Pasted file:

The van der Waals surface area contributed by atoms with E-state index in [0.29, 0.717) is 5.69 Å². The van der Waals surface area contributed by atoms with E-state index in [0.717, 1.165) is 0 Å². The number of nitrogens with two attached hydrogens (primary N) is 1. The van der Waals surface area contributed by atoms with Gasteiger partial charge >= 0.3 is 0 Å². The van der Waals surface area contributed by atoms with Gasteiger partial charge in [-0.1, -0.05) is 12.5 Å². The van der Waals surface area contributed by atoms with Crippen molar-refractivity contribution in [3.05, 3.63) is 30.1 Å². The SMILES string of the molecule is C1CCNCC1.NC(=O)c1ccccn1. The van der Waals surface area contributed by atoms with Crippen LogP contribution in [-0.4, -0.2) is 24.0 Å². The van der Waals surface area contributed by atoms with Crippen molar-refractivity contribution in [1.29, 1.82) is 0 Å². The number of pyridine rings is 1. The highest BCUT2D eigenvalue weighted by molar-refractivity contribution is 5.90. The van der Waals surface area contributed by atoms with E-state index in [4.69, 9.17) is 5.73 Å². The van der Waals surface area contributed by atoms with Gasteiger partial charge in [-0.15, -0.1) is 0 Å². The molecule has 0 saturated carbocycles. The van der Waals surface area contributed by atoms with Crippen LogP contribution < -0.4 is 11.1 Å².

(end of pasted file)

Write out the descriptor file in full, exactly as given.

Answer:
The van der Waals surface area contributed by atoms with E-state index in [0.29, 0.717) is 5.69 Å². The van der Waals surface area contributed by atoms with E-state index in [0.717, 1.165) is 0 Å². The number of nitrogens with two attached hydrogens (primary N) is 1. The van der Waals surface area contributed by atoms with Gasteiger partial charge >= 0.3 is 0 Å². The van der Waals surface area contributed by atoms with Gasteiger partial charge in [-0.1, -0.05) is 12.5 Å². The van der Waals surface area contributed by atoms with Crippen molar-refractivity contribution in [3.05, 3.63) is 30.1 Å². The SMILES string of the molecule is C1CCNCC1.NC(=O)c1ccccn1. The van der Waals surface area contributed by atoms with Crippen LogP contribution in [-0.4, -0.2) is 24.0 Å². The van der Waals surface area contributed by atoms with Crippen molar-refractivity contribution in [1.29, 1.82) is 0 Å². The number of pyridine rings is 1. The highest BCUT2D eigenvalue weighted by molar-refractivity contribution is 5.90. The van der Waals surface area contributed by atoms with E-state index in [4.69, 9.17) is 5.73 Å². The van der Waals surface area contributed by atoms with Gasteiger partial charge in [-0.15, -0.1) is 0 Å². The molecule has 0 saturated carbocycles. The van der Waals surface area contributed by atoms with Crippen LogP contribution < -0.4 is 11.1 Å².